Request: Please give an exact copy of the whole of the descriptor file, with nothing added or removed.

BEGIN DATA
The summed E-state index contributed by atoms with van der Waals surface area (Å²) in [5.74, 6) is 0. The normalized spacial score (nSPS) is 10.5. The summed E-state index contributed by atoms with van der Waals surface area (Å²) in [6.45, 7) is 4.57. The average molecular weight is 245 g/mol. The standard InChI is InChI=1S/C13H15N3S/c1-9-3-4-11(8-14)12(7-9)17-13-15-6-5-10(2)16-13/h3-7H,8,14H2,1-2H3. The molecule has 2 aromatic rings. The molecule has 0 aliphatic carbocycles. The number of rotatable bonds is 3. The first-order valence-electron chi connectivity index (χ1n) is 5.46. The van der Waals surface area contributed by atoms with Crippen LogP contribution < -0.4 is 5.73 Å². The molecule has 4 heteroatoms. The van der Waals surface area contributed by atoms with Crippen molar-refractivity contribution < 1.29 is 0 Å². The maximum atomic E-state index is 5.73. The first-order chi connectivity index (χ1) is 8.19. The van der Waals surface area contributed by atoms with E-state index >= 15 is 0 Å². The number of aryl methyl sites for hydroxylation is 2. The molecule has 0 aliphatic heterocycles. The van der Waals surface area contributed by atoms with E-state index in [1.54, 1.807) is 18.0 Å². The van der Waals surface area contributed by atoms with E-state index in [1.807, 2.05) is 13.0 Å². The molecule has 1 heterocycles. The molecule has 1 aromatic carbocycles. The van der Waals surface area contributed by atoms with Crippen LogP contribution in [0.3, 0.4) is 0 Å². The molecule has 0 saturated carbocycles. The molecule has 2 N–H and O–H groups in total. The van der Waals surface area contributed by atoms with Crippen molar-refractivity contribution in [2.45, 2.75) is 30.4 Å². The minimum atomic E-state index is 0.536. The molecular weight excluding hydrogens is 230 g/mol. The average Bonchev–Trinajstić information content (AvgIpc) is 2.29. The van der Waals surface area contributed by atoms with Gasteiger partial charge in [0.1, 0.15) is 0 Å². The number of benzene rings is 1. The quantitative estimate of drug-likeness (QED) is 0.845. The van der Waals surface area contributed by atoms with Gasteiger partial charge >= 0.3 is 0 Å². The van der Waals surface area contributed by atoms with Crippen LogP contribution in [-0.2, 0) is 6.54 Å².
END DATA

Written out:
The summed E-state index contributed by atoms with van der Waals surface area (Å²) in [5.74, 6) is 0. The normalized spacial score (nSPS) is 10.5. The summed E-state index contributed by atoms with van der Waals surface area (Å²) in [6.45, 7) is 4.57. The average molecular weight is 245 g/mol. The standard InChI is InChI=1S/C13H15N3S/c1-9-3-4-11(8-14)12(7-9)17-13-15-6-5-10(2)16-13/h3-7H,8,14H2,1-2H3. The molecule has 2 aromatic rings. The molecule has 0 aliphatic carbocycles. The number of rotatable bonds is 3. The first-order valence-electron chi connectivity index (χ1n) is 5.46. The van der Waals surface area contributed by atoms with Crippen LogP contribution < -0.4 is 5.73 Å². The molecule has 4 heteroatoms. The van der Waals surface area contributed by atoms with Crippen molar-refractivity contribution < 1.29 is 0 Å². The maximum atomic E-state index is 5.73. The first-order chi connectivity index (χ1) is 8.19. The van der Waals surface area contributed by atoms with E-state index >= 15 is 0 Å². The number of aryl methyl sites for hydroxylation is 2. The molecule has 0 aliphatic heterocycles. The van der Waals surface area contributed by atoms with E-state index in [1.54, 1.807) is 18.0 Å². The van der Waals surface area contributed by atoms with E-state index in [1.807, 2.05) is 13.0 Å². The molecule has 1 heterocycles. The molecule has 1 aromatic carbocycles. The van der Waals surface area contributed by atoms with Crippen LogP contribution in [0.3, 0.4) is 0 Å². The molecule has 0 saturated carbocycles. The molecule has 2 N–H and O–H groups in total. The van der Waals surface area contributed by atoms with Crippen molar-refractivity contribution in [2.45, 2.75) is 30.4 Å². The minimum atomic E-state index is 0.536. The molecular weight excluding hydrogens is 230 g/mol. The average Bonchev–Trinajstić information content (AvgIpc) is 2.29. The van der Waals surface area contributed by atoms with Gasteiger partial charge in [0.1, 0.15) is 0 Å². The number of benzene rings is 1. The quantitative estimate of drug-likeness (QED) is 0.845. The van der Waals surface area contributed by atoms with Gasteiger partial charge >= 0.3 is 0 Å². The van der Waals surface area contributed by atoms with Crippen LogP contribution in [-0.2, 0) is 6.54 Å².